As a calm summer night falls, a goatherd grazes his flock on the steep banks of the River Piedra, whose winding course between deep gorges is lost beneath thick scrub.
Although he was awarded a medal first-class for this picture at the 1858 National Exhibition – where he also presented another view taken from the monastery itself as well as paintings entitled "Un Molino en Beaufort" (Prussia) [“A Mill in Beaufort (Prussia)”] and "Ruinas junto a Hasselt" (Bélgica) [“Ruins near Hasselt (Belgium)”] – the canvas is dated two years before.
Indeed, in the summer of 1856, de Haes's good friend, the writer Federico Muntadas, had invited him to spend a few days on his estate near Monasterio de Piedra in Zaragoza. One of the most beautiful natural places in Aragon, its views, waterfalls and quiet spots immediately captivated the artist – who would finally spend the whole summer there sketching and painting pictures (which he exhibited with great success that autumn in Madrid). From then on, that area with its variety and wealth of landscapes which enabled him to capture the most diverse facets of a changing relief through numerous studies of nature (virtually all of which can now be found at the Museo del Prado or the Museo Jaime Morera in Lerida) became one of de Haes's favourite places.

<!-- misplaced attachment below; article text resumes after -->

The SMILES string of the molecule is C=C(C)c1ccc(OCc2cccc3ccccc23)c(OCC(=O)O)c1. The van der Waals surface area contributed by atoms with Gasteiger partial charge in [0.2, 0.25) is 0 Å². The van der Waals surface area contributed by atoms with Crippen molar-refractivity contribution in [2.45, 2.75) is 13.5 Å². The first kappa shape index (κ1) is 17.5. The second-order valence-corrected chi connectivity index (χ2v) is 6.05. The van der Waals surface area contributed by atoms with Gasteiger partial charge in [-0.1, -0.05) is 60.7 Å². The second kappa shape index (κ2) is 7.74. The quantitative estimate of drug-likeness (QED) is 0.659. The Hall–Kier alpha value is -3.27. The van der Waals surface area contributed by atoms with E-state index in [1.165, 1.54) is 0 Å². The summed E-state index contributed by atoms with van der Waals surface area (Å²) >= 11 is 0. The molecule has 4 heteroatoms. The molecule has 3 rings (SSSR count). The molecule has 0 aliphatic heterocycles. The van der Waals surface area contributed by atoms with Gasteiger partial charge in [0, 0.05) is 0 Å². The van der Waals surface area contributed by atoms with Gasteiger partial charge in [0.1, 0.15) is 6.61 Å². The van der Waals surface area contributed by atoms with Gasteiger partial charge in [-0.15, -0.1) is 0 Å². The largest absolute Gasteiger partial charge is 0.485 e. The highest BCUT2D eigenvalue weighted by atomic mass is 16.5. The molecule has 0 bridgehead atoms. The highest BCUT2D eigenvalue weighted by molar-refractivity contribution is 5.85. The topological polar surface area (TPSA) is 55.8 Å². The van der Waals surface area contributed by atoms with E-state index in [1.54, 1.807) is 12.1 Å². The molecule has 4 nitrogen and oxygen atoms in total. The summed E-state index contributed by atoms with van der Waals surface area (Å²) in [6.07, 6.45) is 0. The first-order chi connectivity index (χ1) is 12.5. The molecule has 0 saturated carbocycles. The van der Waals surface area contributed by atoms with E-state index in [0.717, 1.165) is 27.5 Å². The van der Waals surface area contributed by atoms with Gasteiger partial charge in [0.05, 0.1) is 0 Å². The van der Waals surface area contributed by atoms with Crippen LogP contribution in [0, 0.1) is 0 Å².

This canvas is also an extraordinary testimonial to de Haes's gradual abandonment of the Romantic theories in which he had been trained. Some slight traces of them still remain, however, as in the degree of panoramic grandiosity with which this landscape was conceived and the extremely well-balanced and orderly arrangement of mountains and vegetation, not forgetting the picturesque detail of the herd, which emphasises the peaceful, bucolic sensation the artist (with splendid results) wished to convey.
Nevertheless, de Haes's rendering of the twilight of a very low sun as it casts shadow over large areas, creating extremely effective back lighting, is a fine example of the artist's acute sensitivity where the direct observation of nature is concerned – a basic innovation introduced by the painter into the teaching of landscape painting in Spain in the second half of the 19th century.
Furthermore, the artist's technical mastery is evident in this view with its tranquil, calm beauty, depicted with rich impasto and rigorous lines resulting in varying volumes (defined with a precision that was to become ever freer in his mature production). Despite using a very sober palette of earth colours and ochres – the legacy of the Central European landscape school, where he had served his apprenticeship – he managed, in painting the thick vegetation of shrubs and trees so characteristic of this part of Aragon, to deploy an infinite range of tones with extremely delicate and assorted nuances.
José Luis Díez